“Wide Sargasso Sea” (2006)

Running Time:  84 minutes 

Starring: Rebecca Hall, Rafe Spall, Victoria Hamilton, and Nina Sosnaya

In this prequel to Jane Eyre (based on the novel by Jean Rhys), youthful Englishman and second son, Edward Rochester (Rafe Spall), travels to the West Indies (Jamaica to be precise) for a possible arranged marriage with Creole plantation owner, Antoinette Cosway (Rebecca Hall), the step-niece of his friend Richard Mason.  (You may recall that in Bronte’s tale, she is called Bertha Mason.)  Society will deem it a good match- he has the good English family name and she has the land/cash. 

Edward feels a strong attraction to Antoinette, but is anxious about being tied to a woman he knows very little about.  He’s also uncomfortable in the heat and culture of Jamaica.  But Antoinette makes friends with Edward, not totally against the match.  She is an orphan who feels a deep connection to her homeland, while England “seems like a dream.”  Edward thinks that’s ridiculous- England is the real world for him

Antoinette’s attitude makes her Aunt Cora (Victoria Hamilton) nervous; she comments that a girl w/ her qualities doesn’t have to settle for the first man she meets.  Antoinette (a very intriguing character) has a mix of innocence and openness about her.  Though she looks delicate, she’s not afraid to express herself, unlike the repressed Edward.  Perhaps he is a little bit afraid of her?  Also, there are rumors about her “mad mother.”   

There are many layers to this story, but at the heart of the matter are two people who fail to understand each other.  The man seeks to control the woman, who has a heritage and identity of her own- not to mention feelings.  He is afraid of the power she holds over him w/ her beauty, sensuality, and mysterious past.   

In one crucial scene, Edward even insists that his new bride change her name, as “it doesn’t sound English.”  She’s shocked by his words.  “My name is Antoinette!” she cries out.  (Sorry ladies, this is not the Rochester you loved in Jane Eyre.)

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Movie Review: Masterpiece Theater’s “Wuthering Heights”

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This young lady (Emily Bronte) wrote one of the most scandalous books of her time!  (Some consider it a pretty outrageous book in our time, too.)  She was the daughter of a clergyman, rarely left home, never married, and died at age 30.

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Here is a portrait of Emily painted by her older brother, Bramwell.  Many literary experts think that Bramwell was the inspiration for the charater of Heathcliff.  Bramwell was much more a person of the world than his sisters (Charlotte, Emily and Anne); he was said to have a hot temper, drink heavily, and gamble.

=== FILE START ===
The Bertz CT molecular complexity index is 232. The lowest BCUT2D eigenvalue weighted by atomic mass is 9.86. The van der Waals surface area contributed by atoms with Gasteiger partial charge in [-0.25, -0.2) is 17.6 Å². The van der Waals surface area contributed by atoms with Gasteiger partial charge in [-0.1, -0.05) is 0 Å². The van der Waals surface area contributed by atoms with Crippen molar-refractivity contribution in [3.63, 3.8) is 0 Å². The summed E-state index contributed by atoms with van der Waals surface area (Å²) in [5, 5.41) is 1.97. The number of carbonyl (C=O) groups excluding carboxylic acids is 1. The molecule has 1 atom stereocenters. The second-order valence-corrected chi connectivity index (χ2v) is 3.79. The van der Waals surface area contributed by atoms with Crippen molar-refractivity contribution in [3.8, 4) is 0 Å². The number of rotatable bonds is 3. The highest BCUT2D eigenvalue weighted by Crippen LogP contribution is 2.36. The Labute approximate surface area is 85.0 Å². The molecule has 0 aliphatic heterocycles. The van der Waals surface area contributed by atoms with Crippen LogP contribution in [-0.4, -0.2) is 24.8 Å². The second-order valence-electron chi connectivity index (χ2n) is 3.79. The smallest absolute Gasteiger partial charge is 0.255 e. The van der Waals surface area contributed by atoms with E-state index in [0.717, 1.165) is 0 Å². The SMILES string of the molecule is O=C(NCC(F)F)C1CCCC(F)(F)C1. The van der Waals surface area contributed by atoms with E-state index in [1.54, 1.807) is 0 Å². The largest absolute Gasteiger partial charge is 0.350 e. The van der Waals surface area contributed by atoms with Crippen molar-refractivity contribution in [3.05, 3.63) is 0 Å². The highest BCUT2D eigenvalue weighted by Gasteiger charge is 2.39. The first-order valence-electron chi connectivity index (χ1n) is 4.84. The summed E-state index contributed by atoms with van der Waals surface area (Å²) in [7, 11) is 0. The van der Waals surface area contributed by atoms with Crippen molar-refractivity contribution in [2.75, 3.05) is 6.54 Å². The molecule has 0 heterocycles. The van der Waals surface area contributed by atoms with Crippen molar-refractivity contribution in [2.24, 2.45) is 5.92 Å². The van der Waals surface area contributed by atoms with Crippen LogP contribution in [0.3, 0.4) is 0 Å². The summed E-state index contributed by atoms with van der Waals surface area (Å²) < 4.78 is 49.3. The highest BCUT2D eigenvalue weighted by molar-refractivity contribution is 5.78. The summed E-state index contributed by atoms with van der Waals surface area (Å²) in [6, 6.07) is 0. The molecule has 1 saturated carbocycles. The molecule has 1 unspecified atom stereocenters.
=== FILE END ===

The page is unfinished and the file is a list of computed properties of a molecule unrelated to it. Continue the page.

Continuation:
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Emily’s Heathcliff, unlike Charlotte’s Mr. Rochester (Jane Eyre), is not merely a brooding romantic hero who can be turned around by a good woman.  Healthcliff is an anti-hero- more like a force of nature than a man.  When Cathy lies ill and pregnant in this latest ITV adaptation, she begs Nelly (the ever-loyal housekeeper) to throw open the windows.  She wants to feel the wind upon her- feel close to Heathcliff.

This adaptation is not very close to the book, but it has several strong points.  The music suits the mood of the story very well.  The use of unknown actors works well, as we have no preconceived notions of what we’ll see.  As characters changed over time, and the actors’ portrayals became more believable.

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Heathcliff, in deed, stands unredeemed.  -Charlotte Bronte

Tom Hardy, though not conventionally handsome, makes an excellent Heathcliff.  This Healthcliff is “very changeable” (like Mr. Rochester), but filled to the brim w/ rage.  Hardy is somehow able to make the audience feel some empathy with him at crucial times in the story.  I especially enjoyed these scenes: Heathcliff coming to tea after Cathy and Edgar Linton’s marriage, confronting her on the moors after she’s been w/ Edgar, and holding/comforting the nearly-dead Cathy at the crag.

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Tom Hardy does a lot of acting with his eyes and facial expressions, as Healthcliff is a mysterious man.  But he’s also able to say the dialogue with conviction.  The low/deep voice he uses makes you lean forward and pay attention.  He created good chemistry with Cathy (Charlotte Riley), but I felt he was a much stronger actor.  He’s older and has had much more experience.  (While I watched him, I thought of Gene Hackman, another actor who is very masculine, intense, and able to stay in the moment.)

Burn Gorman, an actor you may’ve seen in Bleak House, did a terrific job as the depressed, unstable, and alcoholic Hindley.  The young lady who played little Catherine (Cathy’s daughter) did very well also; she was full of her mother’s curiosity and energy.  Edgar was handsome, likeable, but weak (as in the book).